Book Trailer for How Not to Age
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Topic summary contributed by volunteer(s): Dan
Insulin-like growth factor-1 (IGF-1) is a natural human growth hormone that assists the body’s transition from childhood into healthy adulthood. Once the body completes this natural growth period, high levels of IGF-1 are no longer necessary and over-production may become detrimental to health. Uncontrolled cellular growth and proliferation (which may be the result of too much IGF-1) may lead to cancer growth. Having low levels of IGF-1 as an adult may improve the chances of acancer-free life.
Dairy products and excess soy may also result in similar IGF-1 results. A plant-based diet and a regular exercise routine may reduce our IGF-1 levels in less than two weeks. Lowered IGF-1 levels don’t appear to have any effect on muscular strength.
The information on this page has been compiled from the research presented in the videos listed. Sources for each video can be found by going to the video’s page and clicking on the Sources Cited tab.
Image Credit: Pixabay. This image has been modified.
Preorder my new book How Not to Age, out this December!
How can we naturally increase the activity of our cancer-fighting natural killer cells?
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I discuss a public health case for modernizing the definition of protein quality.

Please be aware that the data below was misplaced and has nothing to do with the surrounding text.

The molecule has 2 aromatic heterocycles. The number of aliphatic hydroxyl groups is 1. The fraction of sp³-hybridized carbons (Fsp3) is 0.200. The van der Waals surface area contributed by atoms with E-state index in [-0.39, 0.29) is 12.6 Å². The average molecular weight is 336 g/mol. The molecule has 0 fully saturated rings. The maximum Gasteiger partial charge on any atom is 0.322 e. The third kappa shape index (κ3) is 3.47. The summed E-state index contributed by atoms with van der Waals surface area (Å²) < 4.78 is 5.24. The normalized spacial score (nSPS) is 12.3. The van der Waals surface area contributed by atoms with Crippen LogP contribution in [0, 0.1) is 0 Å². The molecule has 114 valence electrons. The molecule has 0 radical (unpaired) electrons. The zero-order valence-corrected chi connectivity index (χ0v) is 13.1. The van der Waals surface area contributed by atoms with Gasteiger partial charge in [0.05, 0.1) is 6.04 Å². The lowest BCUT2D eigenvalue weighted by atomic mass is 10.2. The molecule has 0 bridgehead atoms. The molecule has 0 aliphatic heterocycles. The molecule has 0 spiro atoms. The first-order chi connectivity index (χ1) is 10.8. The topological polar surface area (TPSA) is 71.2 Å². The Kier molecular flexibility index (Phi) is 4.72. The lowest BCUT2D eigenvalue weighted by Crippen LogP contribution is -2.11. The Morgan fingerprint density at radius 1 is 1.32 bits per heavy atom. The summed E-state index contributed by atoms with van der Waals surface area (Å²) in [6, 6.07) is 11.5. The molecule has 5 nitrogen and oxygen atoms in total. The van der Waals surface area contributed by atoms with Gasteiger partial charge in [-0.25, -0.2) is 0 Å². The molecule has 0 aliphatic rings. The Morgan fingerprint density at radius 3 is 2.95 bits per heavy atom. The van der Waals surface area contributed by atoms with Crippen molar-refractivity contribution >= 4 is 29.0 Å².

Exposure to the bovine leukemia virus from meat and dairy (or a blood transfusion from those who eat meat or dairy) is a risk factor for cancer.
As many as 37 percent of breast cancer cases may be attributable to exposure to bovine leukemia virus.
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What are the different impacts of plant protein versus animal protein, and do the benefits of plant proteins translate to plant protein isolates?
Acne can be triggered in one in ten people who get vitamin B12 injections.
Might animal protein-induced increases in the cancer-promoting grown hormone IGF-1 help promote brain artery integrity?
The effects of eating only 5 days a week or a fasting-mimicking diet 5 days a month.
How do we explain the increased risk of prostate cancer but the decreased risk of colon cancer associated with dairy consumption?
What is the role of dairy- and yeast-exclusion diets on arresting and reversing an inflammatory autoimmune disease?
Polyomaviruses discovered in meat can survive cooking and pasteurization.
What happened to women who were randomized to eat more meat and dairy during pregnancy? What effect does animal protein consumption have on cortisol and testosterone levels in men?
What pregnant women eat may affect even the health of their grandchildren.
What happens when we put cancer on a plant-based diet?
Only about 1 in 10,000 people live to be 100 years old. What’s their secret?
In this “best-of” compilation of his last four year-in-review presentations, Dr. Greger explains what we can do about the #1 cause of death and disability: our diet.
Diabetics suffering from nerve pain for years are cured within days with a plant-based diet.
Potential culprits include the trans fat in meat, the saturated fat, cholesterol, heme iron, advanced glycation end products (glycotoxins), animal protein (especially leucine), zoonotic viruses, and industrial pollutants that accumulate up the food chain.